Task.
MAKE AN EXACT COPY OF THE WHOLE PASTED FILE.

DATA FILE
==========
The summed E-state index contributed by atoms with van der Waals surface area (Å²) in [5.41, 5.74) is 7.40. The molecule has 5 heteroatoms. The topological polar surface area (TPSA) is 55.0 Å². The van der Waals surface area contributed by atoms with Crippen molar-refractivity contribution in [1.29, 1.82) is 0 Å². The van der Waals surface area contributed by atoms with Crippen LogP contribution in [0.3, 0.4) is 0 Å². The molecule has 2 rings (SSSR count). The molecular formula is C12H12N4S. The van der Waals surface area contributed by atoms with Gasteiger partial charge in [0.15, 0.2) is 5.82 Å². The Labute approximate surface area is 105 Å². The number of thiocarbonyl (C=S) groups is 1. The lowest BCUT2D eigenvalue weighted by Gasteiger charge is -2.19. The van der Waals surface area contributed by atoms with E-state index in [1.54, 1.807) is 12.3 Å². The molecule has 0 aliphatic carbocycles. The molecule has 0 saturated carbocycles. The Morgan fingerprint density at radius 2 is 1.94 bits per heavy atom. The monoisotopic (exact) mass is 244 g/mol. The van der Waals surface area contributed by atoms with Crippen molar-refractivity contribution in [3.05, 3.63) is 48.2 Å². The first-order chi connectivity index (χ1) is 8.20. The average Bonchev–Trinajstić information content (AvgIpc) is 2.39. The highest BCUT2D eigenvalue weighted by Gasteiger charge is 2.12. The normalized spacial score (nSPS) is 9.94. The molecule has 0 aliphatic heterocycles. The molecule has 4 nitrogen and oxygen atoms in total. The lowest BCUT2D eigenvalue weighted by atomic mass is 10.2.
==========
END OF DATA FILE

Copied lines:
The summed E-state index contributed by atoms with van der Waals surface area (Å²) in [5.41, 5.74) is 7.40. The molecule has 5 heteroatoms. The topological polar surface area (TPSA) is 55.0 Å². The van der Waals surface area contributed by atoms with Crippen molar-refractivity contribution in [1.29, 1.82) is 0 Å². The van der Waals surface area contributed by atoms with Crippen LogP contribution in [0.3, 0.4) is 0 Å². The molecule has 2 rings (SSSR count). The molecular formula is C12H12N4S. The van der Waals surface area contributed by atoms with Gasteiger partial charge in [0.15, 0.2) is 5.82 Å². The Labute approximate surface area is 105 Å². The number of thiocarbonyl (C=S) groups is 1. The lowest BCUT2D eigenvalue weighted by Gasteiger charge is -2.19. The van der Waals surface area contributed by atoms with E-state index in [1.54, 1.807) is 12.3 Å². The molecule has 0 aliphatic carbocycles. The molecule has 0 saturated carbocycles. The Morgan fingerprint density at radius 2 is 1.94 bits per heavy atom. The monoisotopic (exact) mass is 244 g/mol. The van der Waals surface area contributed by atoms with Crippen molar-refractivity contribution in [3.05, 3.63) is 48.2 Å². The first-order chi connectivity index (χ1) is 8.20. The average Bonchev–Trinajstić information content (AvgIpc) is 2.39. The highest BCUT2D eigenvalue weighted by Gasteiger charge is 2.12. The normalized spacial score (nSPS) is 9.94. The molecule has 0 aliphatic heterocycles. The molecule has 4 nitrogen and oxygen atoms in total. The lowest BCUT2D eigenvalue weighted by atomic mass is 10.2.